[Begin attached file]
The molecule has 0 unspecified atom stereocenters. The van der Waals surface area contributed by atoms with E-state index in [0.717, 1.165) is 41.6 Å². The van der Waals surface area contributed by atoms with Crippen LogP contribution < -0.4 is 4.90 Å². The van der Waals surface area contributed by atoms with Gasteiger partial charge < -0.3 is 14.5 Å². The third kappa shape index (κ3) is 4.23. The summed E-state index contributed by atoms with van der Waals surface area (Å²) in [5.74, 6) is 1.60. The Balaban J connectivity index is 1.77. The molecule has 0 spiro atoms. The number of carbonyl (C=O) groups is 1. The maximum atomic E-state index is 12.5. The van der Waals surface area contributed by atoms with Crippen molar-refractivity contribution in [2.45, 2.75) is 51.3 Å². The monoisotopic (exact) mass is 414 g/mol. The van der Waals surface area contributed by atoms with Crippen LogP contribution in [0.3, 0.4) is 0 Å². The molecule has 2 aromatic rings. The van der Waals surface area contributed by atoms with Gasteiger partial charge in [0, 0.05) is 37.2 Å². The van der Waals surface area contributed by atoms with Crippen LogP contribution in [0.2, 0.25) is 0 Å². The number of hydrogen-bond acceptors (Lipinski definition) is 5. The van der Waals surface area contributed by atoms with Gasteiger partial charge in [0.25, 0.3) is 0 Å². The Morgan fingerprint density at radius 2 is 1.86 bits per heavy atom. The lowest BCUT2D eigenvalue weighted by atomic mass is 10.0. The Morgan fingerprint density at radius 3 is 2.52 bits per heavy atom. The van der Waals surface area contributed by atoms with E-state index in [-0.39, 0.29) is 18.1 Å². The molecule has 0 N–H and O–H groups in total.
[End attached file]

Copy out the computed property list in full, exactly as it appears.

The molecule has 0 unspecified atom stereocenters. The van der Waals surface area contributed by atoms with E-state index in [0.717, 1.165) is 41.6 Å². The van der Waals surface area contributed by atoms with Crippen LogP contribution < -0.4 is 4.90 Å². The van der Waals surface area contributed by atoms with Gasteiger partial charge < -0.3 is 14.5 Å². The third kappa shape index (κ3) is 4.23. The summed E-state index contributed by atoms with van der Waals surface area (Å²) in [5.74, 6) is 1.60. The Balaban J connectivity index is 1.77. The molecule has 0 spiro atoms. The number of carbonyl (C=O) groups is 1. The maximum atomic E-state index is 12.5. The van der Waals surface area contributed by atoms with Crippen molar-refractivity contribution in [2.45, 2.75) is 51.3 Å². The monoisotopic (exact) mass is 414 g/mol. The van der Waals surface area contributed by atoms with Crippen LogP contribution in [0.3, 0.4) is 0 Å². The molecule has 2 aromatic rings. The van der Waals surface area contributed by atoms with Gasteiger partial charge in [0, 0.05) is 37.2 Å². The van der Waals surface area contributed by atoms with Crippen LogP contribution in [0.2, 0.25) is 0 Å². The number of hydrogen-bond acceptors (Lipinski definition) is 5. The van der Waals surface area contributed by atoms with Gasteiger partial charge in [0.25, 0.3) is 0 Å². The Morgan fingerprint density at radius 2 is 1.86 bits per heavy atom. The lowest BCUT2D eigenvalue weighted by atomic mass is 10.0. The Morgan fingerprint density at radius 3 is 2.52 bits per heavy atom. The van der Waals surface area contributed by atoms with E-state index in [-0.39, 0.29) is 18.1 Å². The molecule has 0 N–H and O–H groups in total.